What is it about miniatures that everyone finds so fascinating?
Just like gardening has seen a resurgence in interest in the past 20 years, so has the world of miniatures. It was about that long ago that I acquired a doll house.
This doll house is huge, probably too big for storing my house, yet I managed to incorporate the help of the husband to build it from the bottom up and proceeded to decorate it with tiny furnishings from pots and pans to pictures I hung on the tiny wallpapered walls.
As our granddaughter grew older, she took over the care of the doll house, which is still at our house, but is now under her supervision. She changes things the way she wants, including fresh paint jobs for the second and third story bedrooms and rearrangements of the furniture. When she visits, I never know what I'll find when she's gone home. Sometimes she leaves the tiny family in their beds and other times they are relaxing in the living room or standing around the wrap-around porch.
''When are you going to put the roof on?'' she asks when she visits.
''One of these days,'' we tell her. The roof is stuffed in a closet - somewhere - still in pieces. Maybe it will be finished by the time her children play with it.
The fascination with miniatures isn't just for doll houses though. Along with the interest in gardens and gardening, miniature gardens have also gained popularity. Generally in gardening, miniature garden is translated to fairy garden or train garden, but it doesn't have to be that way.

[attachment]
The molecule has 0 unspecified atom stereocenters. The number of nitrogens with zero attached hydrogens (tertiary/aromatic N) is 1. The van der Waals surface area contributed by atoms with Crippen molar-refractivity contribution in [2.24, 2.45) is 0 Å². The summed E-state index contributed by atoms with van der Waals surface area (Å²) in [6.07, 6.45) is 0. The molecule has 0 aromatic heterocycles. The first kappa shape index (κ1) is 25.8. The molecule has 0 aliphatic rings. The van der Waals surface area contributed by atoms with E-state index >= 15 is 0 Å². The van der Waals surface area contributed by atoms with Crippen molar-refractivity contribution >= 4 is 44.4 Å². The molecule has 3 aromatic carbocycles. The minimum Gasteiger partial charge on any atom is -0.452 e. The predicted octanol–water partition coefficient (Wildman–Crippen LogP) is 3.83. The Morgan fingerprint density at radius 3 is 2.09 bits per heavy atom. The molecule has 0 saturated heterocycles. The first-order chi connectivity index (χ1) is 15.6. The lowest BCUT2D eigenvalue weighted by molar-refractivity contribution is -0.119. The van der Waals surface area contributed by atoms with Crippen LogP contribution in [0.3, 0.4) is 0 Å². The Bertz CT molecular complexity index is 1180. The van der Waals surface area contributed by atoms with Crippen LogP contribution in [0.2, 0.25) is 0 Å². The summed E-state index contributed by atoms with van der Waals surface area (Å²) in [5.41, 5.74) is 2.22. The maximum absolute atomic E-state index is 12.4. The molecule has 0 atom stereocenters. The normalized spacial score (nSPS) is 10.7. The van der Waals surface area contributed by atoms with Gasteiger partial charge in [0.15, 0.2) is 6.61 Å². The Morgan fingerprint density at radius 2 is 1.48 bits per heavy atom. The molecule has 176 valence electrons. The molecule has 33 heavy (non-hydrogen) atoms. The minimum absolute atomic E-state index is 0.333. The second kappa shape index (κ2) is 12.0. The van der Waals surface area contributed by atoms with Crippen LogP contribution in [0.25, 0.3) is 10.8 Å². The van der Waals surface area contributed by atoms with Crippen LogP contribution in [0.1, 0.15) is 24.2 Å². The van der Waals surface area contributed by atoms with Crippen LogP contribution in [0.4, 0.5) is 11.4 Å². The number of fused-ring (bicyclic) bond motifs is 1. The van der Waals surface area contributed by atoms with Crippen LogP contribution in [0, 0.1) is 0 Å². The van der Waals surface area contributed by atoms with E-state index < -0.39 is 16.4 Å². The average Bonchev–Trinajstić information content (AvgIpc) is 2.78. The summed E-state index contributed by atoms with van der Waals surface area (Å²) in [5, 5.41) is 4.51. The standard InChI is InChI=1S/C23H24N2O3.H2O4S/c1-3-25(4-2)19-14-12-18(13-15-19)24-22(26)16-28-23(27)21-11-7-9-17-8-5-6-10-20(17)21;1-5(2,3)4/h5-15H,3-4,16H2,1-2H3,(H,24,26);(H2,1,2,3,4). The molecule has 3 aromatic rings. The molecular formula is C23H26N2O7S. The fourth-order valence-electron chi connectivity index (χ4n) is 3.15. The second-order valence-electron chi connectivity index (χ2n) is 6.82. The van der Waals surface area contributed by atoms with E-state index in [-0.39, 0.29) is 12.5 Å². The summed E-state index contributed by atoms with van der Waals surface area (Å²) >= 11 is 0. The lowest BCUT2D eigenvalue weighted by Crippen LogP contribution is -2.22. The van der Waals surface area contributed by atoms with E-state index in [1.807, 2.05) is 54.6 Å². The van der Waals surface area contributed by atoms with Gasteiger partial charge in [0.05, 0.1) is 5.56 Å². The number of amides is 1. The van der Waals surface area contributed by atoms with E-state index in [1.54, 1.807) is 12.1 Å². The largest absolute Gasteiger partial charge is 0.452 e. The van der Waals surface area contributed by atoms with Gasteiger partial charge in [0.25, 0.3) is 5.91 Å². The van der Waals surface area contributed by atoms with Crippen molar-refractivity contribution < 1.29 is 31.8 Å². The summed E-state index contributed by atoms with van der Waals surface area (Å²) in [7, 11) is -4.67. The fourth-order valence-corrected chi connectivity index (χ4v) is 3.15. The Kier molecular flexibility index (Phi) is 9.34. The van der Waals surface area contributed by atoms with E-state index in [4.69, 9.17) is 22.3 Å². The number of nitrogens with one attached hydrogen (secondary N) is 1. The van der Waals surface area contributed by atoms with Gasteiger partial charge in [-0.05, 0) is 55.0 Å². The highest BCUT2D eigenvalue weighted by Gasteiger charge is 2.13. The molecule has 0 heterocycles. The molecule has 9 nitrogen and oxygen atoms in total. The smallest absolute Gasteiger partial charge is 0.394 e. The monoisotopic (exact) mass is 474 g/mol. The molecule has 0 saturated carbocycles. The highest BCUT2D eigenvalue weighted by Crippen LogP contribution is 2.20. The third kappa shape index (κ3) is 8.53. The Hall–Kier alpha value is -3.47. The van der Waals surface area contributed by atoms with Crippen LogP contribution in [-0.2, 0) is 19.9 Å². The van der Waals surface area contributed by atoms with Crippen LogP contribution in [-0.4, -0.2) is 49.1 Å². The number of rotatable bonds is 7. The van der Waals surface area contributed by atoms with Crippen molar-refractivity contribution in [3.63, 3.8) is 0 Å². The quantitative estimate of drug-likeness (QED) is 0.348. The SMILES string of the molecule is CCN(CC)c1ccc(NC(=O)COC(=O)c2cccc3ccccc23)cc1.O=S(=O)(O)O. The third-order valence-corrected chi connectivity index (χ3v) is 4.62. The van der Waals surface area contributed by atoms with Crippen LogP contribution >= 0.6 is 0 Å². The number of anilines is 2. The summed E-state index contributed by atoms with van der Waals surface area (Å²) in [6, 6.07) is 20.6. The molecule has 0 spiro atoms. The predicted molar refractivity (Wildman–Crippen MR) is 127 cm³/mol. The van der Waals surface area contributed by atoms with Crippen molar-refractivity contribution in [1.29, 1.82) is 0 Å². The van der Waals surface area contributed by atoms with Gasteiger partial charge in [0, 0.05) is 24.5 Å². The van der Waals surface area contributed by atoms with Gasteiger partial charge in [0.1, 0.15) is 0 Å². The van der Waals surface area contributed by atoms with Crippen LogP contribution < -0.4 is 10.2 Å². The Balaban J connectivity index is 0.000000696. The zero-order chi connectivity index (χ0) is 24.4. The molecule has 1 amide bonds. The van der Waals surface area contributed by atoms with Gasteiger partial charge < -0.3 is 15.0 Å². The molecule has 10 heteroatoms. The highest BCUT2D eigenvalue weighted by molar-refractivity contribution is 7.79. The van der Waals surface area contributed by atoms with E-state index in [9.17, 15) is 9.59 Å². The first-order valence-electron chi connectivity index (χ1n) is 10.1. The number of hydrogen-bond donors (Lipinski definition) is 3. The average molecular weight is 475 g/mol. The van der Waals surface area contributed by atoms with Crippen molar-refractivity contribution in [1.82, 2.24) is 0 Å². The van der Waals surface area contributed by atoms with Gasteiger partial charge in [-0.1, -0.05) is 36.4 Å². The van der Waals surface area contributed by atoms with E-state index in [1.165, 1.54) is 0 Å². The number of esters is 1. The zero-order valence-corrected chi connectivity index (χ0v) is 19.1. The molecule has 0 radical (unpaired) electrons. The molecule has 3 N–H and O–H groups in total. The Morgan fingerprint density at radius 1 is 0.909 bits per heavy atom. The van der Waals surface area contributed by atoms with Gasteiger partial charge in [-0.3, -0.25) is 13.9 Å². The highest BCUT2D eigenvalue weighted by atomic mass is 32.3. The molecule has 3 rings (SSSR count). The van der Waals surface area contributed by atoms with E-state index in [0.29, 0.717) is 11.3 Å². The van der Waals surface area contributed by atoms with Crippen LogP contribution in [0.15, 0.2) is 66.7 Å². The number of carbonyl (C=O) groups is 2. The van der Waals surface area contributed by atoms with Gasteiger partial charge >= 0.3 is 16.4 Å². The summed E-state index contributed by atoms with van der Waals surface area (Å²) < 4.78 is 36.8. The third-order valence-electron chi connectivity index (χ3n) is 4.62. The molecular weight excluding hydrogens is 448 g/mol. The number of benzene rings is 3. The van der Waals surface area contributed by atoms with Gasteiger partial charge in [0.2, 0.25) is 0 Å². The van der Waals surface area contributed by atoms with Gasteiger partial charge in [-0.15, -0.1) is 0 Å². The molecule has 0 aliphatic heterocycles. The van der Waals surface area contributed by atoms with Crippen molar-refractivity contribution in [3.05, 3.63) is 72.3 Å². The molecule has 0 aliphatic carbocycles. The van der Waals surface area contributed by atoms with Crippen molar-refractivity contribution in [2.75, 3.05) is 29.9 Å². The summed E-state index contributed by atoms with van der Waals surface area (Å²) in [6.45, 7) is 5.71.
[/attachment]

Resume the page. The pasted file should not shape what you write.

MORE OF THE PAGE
Because there is so much interest in miniature gardening, cultivators have been working hard to come up with new varieties of miniature plants. These plants aren't just smaller versions of larger plants with the same size leaves and flowers, but are actually tiny plants with tiny leaves and flowers. After my interest in the doll house waned, but not my interest in miniature gardens, I searched online and found several sources for miniature plants. My favorites were tiny conifers.
Dwarf conifers aren't what you think. While they are indeed quite small, usually gracing the garden at around 6 to 12 inches, they are in fact plants that will continue to grow. The trick is that they grow very slowly, usually only an inch a year. If you maintain a dwarf conifer for 20 years, it will not be such a dwarf any longer. Conifers fascinate me anyway. These shrubs and trees may not produce lovely, colorful flowers, but the plants themselves are so diverse, they can be a garden all by themselves.
Conifers are plants that have broad, scale-like needles or leaves. Not all conifers are evergreen, although most of them are. Some examples are Dawn Redwood (Metasequoia glyptostroboides), Ginkgo, Bald Cypress and several species of Larch. These trees are deciduous, meaning they lose their leaves in the fall. Conifers that are evergreen include pine, fir, yew, juniper and cedar.
There are other miniature plants besides dwarf conifers and some do bloom. Miniature roses are particularly popular. We often see them encased in brightly colored foil wrapped containers in the grocery stores. Not only are they easy to grow, they are easy to grow from seeds. Many rock garden plants are miniatures, including Campanula poscharskyana, with its small bell-shaped lavender flowers, or several varieties of dwarf dianthus, commonly called 'pinks.'
Many miniature gardens seem to carry a particular theme. While fairy or train gardens are the most popular, you also can go with a woodland theme, or even a city park theme with buildings and streets that encircle a central park with a pond and tiny people enjoying themselves on a warm, sunny day.
Garden centers are catching on as well, and more and more garden decorations can be found that carry miniature replicas of much larger yard art.
The point is to have fun with it and use your imagination. You don't have to settle for just fairies or trains that run through tunnels - unless, of course, you really like them.